Listening to boat owners, Speaking out for boat owners, Representing boat owners.


A month of meetings

Mike Rodd reports on the work of an active NABO Council.

At last – back on our boat for a week – it was wonderful; and good to see the hire fleets starting to operate again. Of course, being based in Wales, we were always slightly out of line with England, but at last the lifting of the two sets of lockdown restrictions overlapped! And with the spring blossoms bursting through, even though a bit chilly still, it was a lovely time to be out on the water.

The NABO Council is busier than ever – everywhere we look, we see matters that need our attention – but thankfully, with a full Council again and with the very energetic new folk joining us, the load is well spread and we are coping – even if our teleconference-based meetings are getting very long.

We wait, of course, with bated breath for CRT’s next version of the proposed new Terms and Conditions for private boat licences. I hope that by the time you read this, we will know where we are, although the report given at the National Users Forum seemed to indicate that there would be few changes – except (to our delight) that the T&Cs would be far more readable! As we (and our lawyers) have consistently said, we are positive about many of the proposed changes. But there are some proposals that we (and again, our lawyers) believe are contrary to the underlying Waterways Act and the T&Cs simply cannot be allowed to create such a conflict. To this end, you will have seen that our colleagues in the NBTA (National Bargees and Travellers Association) are also taking legal advice, and we have agreed to assist them.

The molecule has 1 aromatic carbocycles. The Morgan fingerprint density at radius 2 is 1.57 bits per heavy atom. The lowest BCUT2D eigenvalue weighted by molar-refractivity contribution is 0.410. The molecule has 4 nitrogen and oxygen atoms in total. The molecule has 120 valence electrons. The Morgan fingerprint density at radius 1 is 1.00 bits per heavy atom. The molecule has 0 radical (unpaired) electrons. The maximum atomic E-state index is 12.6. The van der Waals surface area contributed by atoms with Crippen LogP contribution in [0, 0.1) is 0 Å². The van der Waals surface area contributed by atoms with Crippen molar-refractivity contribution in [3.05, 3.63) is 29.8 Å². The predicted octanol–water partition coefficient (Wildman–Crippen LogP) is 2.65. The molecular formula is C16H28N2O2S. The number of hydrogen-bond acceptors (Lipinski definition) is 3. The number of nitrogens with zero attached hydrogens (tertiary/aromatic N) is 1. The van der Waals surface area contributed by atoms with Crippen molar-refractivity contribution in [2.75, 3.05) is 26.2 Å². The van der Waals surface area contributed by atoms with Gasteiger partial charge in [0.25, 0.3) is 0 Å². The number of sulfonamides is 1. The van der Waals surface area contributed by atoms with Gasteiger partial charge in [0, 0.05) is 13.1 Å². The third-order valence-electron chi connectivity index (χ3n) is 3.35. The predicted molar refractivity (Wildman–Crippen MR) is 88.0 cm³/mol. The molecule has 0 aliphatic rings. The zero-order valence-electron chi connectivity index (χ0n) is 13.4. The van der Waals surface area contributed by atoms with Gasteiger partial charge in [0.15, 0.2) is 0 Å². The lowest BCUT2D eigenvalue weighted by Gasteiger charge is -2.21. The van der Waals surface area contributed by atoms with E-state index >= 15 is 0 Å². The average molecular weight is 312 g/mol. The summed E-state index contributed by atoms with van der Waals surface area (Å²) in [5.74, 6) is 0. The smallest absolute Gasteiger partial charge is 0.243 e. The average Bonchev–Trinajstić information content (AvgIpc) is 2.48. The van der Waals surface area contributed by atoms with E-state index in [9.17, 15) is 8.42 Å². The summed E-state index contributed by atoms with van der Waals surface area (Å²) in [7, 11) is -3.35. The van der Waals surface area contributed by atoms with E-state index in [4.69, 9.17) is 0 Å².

Electric boats and mooring congestion

Mike Rodd describes just two of the issues facing NABO.

I hope that some of you might be able to get out on your boats soon – it has been so frustrating and worrying, especially if your boat is not safe in a well-managed marina. I had to handle a report last week of a boat close to us on the K&A, slowly sinking – all we could do was to inform CRT, as nobody knew who the boat owner was.

With so many boater consultations presently under way, I suspect we are all getting bored with answering them, so I am sorry if we have made thing worse by asking you to respond to the one on aspects of the Boat Safety Scheme (BSS). We do need, however, to ensure that we are aware of any concerns you have, or improvements that might need to be made. We have always actively supported the BSS, and are involved in most of its committees and advisory groups, but we are very aware that changes are continually required to deal with technical developments. For example, we will increasingly need to focus on electrical issues. In fact, many boaters in the London area will simply have to become more electric-based, given what is happening there with the creation of so-called ‘eco-moorings’. These have electrical supply points made available (if booked and the electricity is paid for!) and the accompanying gradual banning of both running diesel engines and burning cheaper coal and wood. (Of course, these moorings also go a long way to keep the complaining residents of the very expensive canalside homes happy!)

A time of change